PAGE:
WW2 aircraft wreckage found on Great Barrier Reef

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WW2 aircraft wreckage found on Great Barrier Reef

October 03, 2015 - 17:28
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Video released by the Royal Australian Air Force (RAAF) shows a newly found Second World War aircraft under the water in Australia. The plane is a Catalina A24-25 flying boat from RAAF Number 11 Squadron which went missing on 28 February 1943.

On 28 February 1943, the crew of the Catalina sent out a radio statement saying they needed to make an emergency landing. The aircraft crashed during the attempted landing and the 11 personnel on board were killed.

The wreckage was first discovered 56km south of Cairns in 35m of water by Cairns diver Kevin Coombs in 2013, but weather and planning challenges delayed the final dives to complete the investigation.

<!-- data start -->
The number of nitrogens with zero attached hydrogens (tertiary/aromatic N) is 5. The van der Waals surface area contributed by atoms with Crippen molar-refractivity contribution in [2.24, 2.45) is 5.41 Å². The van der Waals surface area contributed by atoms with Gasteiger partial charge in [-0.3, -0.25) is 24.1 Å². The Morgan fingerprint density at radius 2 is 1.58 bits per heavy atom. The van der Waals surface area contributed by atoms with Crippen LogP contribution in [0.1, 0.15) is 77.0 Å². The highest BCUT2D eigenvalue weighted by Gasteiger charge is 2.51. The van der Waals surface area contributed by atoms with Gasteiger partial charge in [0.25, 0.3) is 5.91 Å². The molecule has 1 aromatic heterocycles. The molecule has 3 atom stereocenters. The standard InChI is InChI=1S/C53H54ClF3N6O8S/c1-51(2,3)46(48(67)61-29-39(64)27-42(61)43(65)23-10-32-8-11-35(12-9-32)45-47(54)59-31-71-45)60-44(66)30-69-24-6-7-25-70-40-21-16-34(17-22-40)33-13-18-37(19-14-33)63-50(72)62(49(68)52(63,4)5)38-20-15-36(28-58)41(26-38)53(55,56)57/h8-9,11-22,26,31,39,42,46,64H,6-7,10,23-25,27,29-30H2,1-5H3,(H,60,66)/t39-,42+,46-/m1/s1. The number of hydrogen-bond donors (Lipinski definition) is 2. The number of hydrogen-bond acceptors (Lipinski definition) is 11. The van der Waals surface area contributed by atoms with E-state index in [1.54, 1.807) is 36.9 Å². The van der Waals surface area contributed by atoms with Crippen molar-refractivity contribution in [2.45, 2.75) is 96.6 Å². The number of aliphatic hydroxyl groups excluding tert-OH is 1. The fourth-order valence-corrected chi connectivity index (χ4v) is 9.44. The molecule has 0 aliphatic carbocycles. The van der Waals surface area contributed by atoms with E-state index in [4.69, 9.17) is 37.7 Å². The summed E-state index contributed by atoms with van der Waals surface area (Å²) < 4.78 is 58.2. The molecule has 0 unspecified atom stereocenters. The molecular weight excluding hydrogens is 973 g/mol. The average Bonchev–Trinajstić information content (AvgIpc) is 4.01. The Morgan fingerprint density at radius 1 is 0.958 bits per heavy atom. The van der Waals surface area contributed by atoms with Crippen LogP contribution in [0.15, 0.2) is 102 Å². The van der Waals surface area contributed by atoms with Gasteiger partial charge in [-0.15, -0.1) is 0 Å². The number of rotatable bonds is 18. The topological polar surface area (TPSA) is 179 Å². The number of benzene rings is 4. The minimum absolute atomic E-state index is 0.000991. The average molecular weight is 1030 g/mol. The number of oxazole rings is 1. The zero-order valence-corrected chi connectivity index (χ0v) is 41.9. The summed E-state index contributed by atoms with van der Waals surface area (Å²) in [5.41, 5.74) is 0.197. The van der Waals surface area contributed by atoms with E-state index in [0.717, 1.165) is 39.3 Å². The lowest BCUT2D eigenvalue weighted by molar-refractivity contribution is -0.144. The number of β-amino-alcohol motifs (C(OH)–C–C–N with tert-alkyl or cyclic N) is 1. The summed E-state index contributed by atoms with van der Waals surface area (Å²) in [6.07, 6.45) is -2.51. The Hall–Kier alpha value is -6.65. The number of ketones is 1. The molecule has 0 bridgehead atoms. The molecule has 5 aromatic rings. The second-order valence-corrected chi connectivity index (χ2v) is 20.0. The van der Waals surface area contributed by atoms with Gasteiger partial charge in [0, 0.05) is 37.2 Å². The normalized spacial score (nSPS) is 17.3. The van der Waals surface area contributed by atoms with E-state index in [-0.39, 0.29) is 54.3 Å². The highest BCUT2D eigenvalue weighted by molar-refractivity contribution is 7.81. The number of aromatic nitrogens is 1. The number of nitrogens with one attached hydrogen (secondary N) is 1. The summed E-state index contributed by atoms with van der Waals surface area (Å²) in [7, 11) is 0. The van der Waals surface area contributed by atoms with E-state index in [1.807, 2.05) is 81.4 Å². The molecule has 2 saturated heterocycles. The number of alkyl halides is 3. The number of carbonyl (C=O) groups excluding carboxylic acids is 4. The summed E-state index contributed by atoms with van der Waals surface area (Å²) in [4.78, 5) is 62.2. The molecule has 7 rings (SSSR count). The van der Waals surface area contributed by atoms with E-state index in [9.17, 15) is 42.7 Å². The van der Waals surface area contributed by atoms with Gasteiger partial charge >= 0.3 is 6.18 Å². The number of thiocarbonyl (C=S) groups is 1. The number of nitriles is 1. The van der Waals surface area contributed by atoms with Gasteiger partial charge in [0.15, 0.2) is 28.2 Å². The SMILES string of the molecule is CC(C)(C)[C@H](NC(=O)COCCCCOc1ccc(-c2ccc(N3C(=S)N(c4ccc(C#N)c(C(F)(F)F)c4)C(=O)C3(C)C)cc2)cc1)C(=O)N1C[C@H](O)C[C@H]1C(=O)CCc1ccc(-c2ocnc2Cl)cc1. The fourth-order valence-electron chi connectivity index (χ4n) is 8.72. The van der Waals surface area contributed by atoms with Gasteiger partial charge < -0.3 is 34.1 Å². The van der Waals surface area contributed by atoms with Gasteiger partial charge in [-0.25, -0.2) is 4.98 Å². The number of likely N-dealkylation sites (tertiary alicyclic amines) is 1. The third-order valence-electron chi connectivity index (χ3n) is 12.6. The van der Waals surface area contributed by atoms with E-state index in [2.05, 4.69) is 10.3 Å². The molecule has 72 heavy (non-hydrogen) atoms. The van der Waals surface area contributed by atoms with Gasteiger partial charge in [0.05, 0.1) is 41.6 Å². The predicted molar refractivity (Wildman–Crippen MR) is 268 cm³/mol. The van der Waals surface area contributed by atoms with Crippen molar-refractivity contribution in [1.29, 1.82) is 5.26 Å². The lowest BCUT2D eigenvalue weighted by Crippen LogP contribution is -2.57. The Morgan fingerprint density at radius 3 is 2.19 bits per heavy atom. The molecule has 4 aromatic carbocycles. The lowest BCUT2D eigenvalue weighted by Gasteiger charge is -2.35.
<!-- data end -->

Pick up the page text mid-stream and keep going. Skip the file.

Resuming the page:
The A24-25 was part of a task force flying long‑range missions against Japanese shipping and submarines during World War Two. On 28 February 1943, Catalina A24-25 and its 11 aircrew were on a 17-hour mission to provide anti-submarine cover to a convoy heading for Milne Bay in Papua New Guinea.

The Court of Inquiry recorded the plane crashed at sea while attempting to land after running out of fuel. There were no witnesses and no sightings of wreckage or crew during subsequent searches.

"The discovery of this Number 11 Squadron Catalina is important for the Air Force and our ongoing commitment to account for our missing personnel from past conflicts; currently 3124 from the Second World War and 18 from Korea," Chief of Air Force, Air Marshal Leo Davies said.

War grave

The RAAF will leave the aircraft where it was found as a mark of respect to the crew and will be protected by a Maritime Cultural Heritage Special Management Area designation. A memorial service will be held by the RAAF in Cairns early next year and commemorative plaque will be placed to honour the crew.

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